Today was the third and final navigation testing session. The first time, LoCARB’s motor pod was too buoyant, the second, I could not get the PID values working correctly, this third time, LoCARB tracked and steered splendidly.
The autonomous navigation testing was done at Lake Merced in San Francisco since its only about 15 minutes drive away from home. There’s very little boat/kayak traffic during weekday mornings, so we packed up the family and dropped LoCARB into the water. Conditions were nice, sunny with little wind – perfect conditions. Being that LoCARB is 125lbs, loading it up into a van is not really an easy thing to do…and moving the awkward shaped hull over land just sucks. Really.
Anyways, back to the autopilot navigation. If you look at way-point #4, i’m testing a hard left-hand turn, and it performed exactly like the worksheet predicted! I’m using a P of 2, I of .1, and a D of 0.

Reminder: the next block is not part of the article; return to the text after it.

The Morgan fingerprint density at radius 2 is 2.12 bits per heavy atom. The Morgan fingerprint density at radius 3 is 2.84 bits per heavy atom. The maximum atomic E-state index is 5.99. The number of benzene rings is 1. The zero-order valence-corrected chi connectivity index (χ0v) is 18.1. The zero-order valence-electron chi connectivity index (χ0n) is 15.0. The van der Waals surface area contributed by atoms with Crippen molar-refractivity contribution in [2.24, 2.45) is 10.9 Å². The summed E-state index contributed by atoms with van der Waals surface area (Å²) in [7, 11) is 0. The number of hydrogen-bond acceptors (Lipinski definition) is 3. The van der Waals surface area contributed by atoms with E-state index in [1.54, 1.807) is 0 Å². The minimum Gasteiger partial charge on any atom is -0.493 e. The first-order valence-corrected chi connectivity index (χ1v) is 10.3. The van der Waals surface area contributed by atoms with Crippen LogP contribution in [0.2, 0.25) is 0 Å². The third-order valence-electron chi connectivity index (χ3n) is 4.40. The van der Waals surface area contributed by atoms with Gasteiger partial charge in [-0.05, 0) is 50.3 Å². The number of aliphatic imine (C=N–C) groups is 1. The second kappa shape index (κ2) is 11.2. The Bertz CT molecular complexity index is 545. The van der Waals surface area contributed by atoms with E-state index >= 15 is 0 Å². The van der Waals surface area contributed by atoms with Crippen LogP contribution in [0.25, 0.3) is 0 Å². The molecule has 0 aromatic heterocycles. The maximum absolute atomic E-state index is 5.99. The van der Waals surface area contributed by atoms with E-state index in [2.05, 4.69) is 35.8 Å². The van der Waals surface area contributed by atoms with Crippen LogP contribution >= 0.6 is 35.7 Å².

This is a screenshot of a PID worksheet that Damon (the maker of Seacharger) provided me, considering the trouble I was having tuning the PID for LoCARB. Hes such an amazing resource for anyone building their own autonomous boat, and hes definitely someone who goes out of his way to help. Thanks Damon! If you’re interested in anything autonomous boat related, please contact Damon at https://www.bluetrailengineering.com/
Tracking is pretty true with weaving kept to a minimum. Top speed is 2 knots, which is what I was estimating given the weight and bulk of the boat/power requirements. I was also able to do a last real world test to ensure the satellite to web communication magic was operating correctly (it was!).
And here is a video of LoCARB taking a hard right turn (steered manually via RC transmitter). Before launch, LoCARB will have any RC components removed from its electronics box.
Today was a great day. LoCARB is ready to roll.